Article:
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Bordeaux Primeurs 2019 - Vintage & Buying Guide
Bordeaux Primeurs 2019
“It's the best vintage we’ve ever done”, remarked Jonathan Maltus during an online tasting we held with him in early May ahead of Bordeaux Primeurs 2019. As a 100-point awarded winemaker with 26 Bordeaux vintages behind him this is no small praise indeed!
It’s easy to understand then why, despite the current situation, the Union des Grands Crus de Bordeaux has been so keen to get barrel samples out to critics, trade and press to get the Bordeaux Primeurs 2019 campaign underway. And yet again the Bordelais have shown that great vintages come in pairs: 1989 & 1990, 2009 & 2010, 2015 & 2016 and now 2018 & 2019.
Nobody was quite sure when the wines would be released and we even held a Bordeaux Summit to discuss this exact topic. In preparation, we polled more than 30 experts and well over 100 wine collectors from our Grand Crew Classé Club, the results of which are included in a report we recommend you read to help frame your approach to the vintage and collecting wine more generally.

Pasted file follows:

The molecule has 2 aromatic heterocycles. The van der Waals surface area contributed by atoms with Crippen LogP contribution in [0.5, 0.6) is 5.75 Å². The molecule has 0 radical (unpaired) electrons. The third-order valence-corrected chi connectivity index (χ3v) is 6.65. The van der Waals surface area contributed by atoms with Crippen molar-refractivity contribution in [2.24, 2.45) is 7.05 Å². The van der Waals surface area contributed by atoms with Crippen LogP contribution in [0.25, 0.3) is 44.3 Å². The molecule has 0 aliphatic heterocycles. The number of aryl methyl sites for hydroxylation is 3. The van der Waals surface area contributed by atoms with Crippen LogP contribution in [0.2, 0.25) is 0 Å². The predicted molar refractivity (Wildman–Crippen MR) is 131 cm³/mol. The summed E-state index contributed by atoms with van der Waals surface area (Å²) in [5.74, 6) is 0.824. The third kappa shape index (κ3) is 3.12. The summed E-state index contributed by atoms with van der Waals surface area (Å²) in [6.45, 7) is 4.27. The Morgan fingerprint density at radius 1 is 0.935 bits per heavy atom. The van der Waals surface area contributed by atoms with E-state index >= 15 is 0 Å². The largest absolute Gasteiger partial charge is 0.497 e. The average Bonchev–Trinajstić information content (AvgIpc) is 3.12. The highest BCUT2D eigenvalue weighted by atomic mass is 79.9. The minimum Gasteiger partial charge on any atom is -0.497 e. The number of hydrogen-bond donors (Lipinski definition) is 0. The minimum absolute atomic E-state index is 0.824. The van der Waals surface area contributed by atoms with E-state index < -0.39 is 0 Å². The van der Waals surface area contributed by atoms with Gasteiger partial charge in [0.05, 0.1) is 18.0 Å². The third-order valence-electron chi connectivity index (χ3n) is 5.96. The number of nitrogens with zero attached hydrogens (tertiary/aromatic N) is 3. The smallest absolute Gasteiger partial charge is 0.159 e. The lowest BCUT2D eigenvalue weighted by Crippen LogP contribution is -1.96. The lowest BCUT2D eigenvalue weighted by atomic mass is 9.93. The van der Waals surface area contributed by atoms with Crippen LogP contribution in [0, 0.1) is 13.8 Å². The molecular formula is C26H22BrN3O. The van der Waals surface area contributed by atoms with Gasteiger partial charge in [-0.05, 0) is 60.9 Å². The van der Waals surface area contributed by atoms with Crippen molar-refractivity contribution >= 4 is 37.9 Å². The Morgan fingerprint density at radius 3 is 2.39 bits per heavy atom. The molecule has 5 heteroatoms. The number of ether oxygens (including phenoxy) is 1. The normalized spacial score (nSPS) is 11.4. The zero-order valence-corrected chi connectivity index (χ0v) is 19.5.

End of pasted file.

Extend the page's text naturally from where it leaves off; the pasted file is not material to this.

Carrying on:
As Gavin Quinney of Chateau Bauduc stated during our Bordeaux Summit, “2019 is a really, really good vintage, up there with 15, 16 and 18”. He then went on to add “it is in the DNA for the Union des Grands Crus to have En Primeur”, and to get things underway this year we’ve all just had to be a little more creative. And so it’s our pleasure to announce that here we are, almost 2 months after the UGC took the almost unprecedented step in postponing the 2019 en primeur tastings due to Covid-19, finally laying out the red carpet for the fruits of this superstar vintage.
The Growing Season